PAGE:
Usually, I don't mind waiting for trains, even for several hours. But, I don't seem to have the patience when it gets to that very last segment of the trip. When I'm in the middle of the trip, I am looking forward to enjoying the next segment. Waiting for the train is just part of the adventure. When the trip is finally near the end, there isn't another segment to look forward to. All there is to look forward to is getting home to bed. I think that explains why I don't like waiting for that very last train or bus that will just get me home to bed.
Usually, I spend a lot of time in the Pacific Parlour Car. Today, I just decided to be lazy and spend the day in my room watching the ocean and other scenery along the route. I rang for the car attendant and had him bring me a Bloody Mary and two bottles of water. I tipped generously to insure that he would provide this service with a smile and would be happy to take care of any other requests that I might have during this two day segment of the journey. A bit later in the day, I went to the Pacific Parlour Car myself to get a refill on the Bloody Mary. They were particularly good today as the Parlour Car Attendant is Nannette, who prides herself on her Bloody Marys!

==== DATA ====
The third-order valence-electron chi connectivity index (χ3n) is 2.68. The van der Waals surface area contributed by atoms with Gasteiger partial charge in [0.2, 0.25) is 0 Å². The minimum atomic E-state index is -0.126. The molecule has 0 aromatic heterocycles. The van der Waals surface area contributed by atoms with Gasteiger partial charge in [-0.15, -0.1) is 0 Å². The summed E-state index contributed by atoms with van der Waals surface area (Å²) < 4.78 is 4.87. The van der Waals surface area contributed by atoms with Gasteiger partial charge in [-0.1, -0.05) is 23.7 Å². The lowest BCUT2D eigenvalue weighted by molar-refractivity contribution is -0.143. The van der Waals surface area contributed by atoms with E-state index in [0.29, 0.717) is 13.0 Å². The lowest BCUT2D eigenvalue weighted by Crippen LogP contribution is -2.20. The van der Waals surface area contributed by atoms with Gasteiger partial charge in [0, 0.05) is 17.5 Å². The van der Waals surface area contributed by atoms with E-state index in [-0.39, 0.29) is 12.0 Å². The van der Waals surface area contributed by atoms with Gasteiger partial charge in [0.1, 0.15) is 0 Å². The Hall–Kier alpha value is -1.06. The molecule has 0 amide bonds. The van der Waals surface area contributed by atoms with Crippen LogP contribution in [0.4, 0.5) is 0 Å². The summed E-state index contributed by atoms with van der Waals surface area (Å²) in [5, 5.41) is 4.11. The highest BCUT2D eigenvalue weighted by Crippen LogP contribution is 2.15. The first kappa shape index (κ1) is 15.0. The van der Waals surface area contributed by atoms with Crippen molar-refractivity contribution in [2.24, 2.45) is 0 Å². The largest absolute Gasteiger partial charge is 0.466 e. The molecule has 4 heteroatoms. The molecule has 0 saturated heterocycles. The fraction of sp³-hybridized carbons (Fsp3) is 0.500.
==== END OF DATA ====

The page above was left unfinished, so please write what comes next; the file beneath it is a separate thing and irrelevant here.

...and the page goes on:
When the Dining Car Steward came around to provide dinner reservations, my daughter was taking a nap. Not knowing what time she was going to get hungry, I just made the reservation for 8 PM, the last seating available. She woke up long before that time and we were both hungry. We didn't want to wait a couple more hours before eating. So, instead, we had dinner brought to our room. Once again I tipped the Car Attendant generously and he was more than happy to see to our needs. By eating in our room, I also got a chance to have the menu in the room for quite a while and was able to type up the complete menu. Supposedly, Amtrak now has just one menu for all its trains. Thus, the below menu should be valid on all Amtrak routes, at least for a while after this travelogue is posted.